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ICO to investigate Google Street View after damning FCC report

How much did managers know about data collection?

The controversy over Google Street View has come back to plague the company with the news that the UK Information Commissioner is studying a report by the Federal Communications Commission (FCC) suggesting the company knew all along that the system was gathering personal data from Wi-Fi networks.

Published last month, the FFC analysis makes difficult reading for Google on a number of levels, starting with a series of revelations about the personal data collected as part of the Street View project, and what managers knew about it.

According to the FFC report, Google recently admitted for the first time that a single US-based British employee named "Engineer Doe" designed the Street View software from day one to 'wardrive' access point data such as SSIDs and MAC addresses but also harvest personal emails and user passwords from Wi-Fi access points not using encryption.

Why the engineer did this is still not clear but the FCC concluded that Google must have collected significant amounts of personal data in many countries despite its managers later describing the data collection as "accidental."

The engineer - who refused to co-operate with the investigation - apparently passed on details of the software's design to Google managers during development, contradicting the company's claims that it was not aware of the data-harvesting capabilities until later on.

When trying to untangle events, the FCC report said that Google had "deliberately impeded and delayed the Bureau's investigation by failing to respond to requests for material information."

In the UK, the ICO announced in July 2010 that it did not believe that Street View collected personal data that could be linked to an individual based on the samples it was given access to by Google.

In the light of the FCC report, the organisation has said it will now revisit this investigation.

"We are currently studying the FCC report to consider what further action, if any, needs to be taken," the ICO said. "Google provided our office with a formal undertaking in November 2010 about their future conduct, following their failure in relation to the collection of WiFi data by their Street View cars."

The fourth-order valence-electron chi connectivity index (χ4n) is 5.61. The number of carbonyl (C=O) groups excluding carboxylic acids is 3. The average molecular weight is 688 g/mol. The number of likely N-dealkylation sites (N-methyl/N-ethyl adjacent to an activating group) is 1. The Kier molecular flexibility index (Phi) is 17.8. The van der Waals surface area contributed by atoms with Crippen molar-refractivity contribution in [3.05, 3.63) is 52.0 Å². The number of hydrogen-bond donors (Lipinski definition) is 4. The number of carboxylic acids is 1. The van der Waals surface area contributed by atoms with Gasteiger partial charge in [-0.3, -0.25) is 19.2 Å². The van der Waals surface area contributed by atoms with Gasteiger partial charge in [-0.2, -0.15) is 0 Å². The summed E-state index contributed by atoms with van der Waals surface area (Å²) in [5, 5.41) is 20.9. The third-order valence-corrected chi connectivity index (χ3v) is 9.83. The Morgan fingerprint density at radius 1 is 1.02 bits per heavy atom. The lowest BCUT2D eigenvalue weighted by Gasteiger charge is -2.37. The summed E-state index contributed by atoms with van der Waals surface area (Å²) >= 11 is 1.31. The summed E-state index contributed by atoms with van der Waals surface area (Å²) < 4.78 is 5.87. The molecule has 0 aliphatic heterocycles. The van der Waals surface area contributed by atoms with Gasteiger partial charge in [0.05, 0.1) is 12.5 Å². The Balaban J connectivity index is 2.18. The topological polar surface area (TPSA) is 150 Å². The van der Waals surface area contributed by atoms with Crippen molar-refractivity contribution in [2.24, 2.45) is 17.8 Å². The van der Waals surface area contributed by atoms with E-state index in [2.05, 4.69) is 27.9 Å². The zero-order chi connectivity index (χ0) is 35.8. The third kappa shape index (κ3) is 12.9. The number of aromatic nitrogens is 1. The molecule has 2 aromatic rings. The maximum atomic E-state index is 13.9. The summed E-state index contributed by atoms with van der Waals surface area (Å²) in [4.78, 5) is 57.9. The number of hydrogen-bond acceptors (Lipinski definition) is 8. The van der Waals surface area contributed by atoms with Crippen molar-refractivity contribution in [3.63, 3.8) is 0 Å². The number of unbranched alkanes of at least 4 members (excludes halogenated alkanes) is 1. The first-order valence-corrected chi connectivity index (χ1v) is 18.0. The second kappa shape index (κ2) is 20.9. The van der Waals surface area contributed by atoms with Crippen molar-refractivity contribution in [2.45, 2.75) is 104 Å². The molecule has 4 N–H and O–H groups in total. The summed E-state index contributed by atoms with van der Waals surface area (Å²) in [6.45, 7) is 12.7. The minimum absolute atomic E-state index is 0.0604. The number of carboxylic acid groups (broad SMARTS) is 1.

Google has also faced calls in the UD for the Department of Justice (DOJ) to re-open its own investigation into the affair at a time it Street View remains under investigation in several other countries.

"We have always been clear that the leaders of this project did not want or intend to use this payload data," a Google spokesperson was quoted as saying in response. "Indeed, Google never used it in any of our products or services."

Meanwhile a YouGov poll conducted for Big Brother Watch found that only one in ten people have even read Google's new privacy policy let alone considered how it might affect them.

"If people don't understand what is happening to their personal information, how can they make an informed choice about using a service? Google is putting advertiser's interests before user privacy and should not be rushing ahead before the public understand what the changes will mean," the organisation said.

Street View remains one of the most contentious projects Google has ever undertaken, hugely popular with users but also hugely resented by privacy campaigners the world over. At times, the system has courted abusurdity even in its basic function, inadvertently photographing ordinary people in embarrassing street situations.


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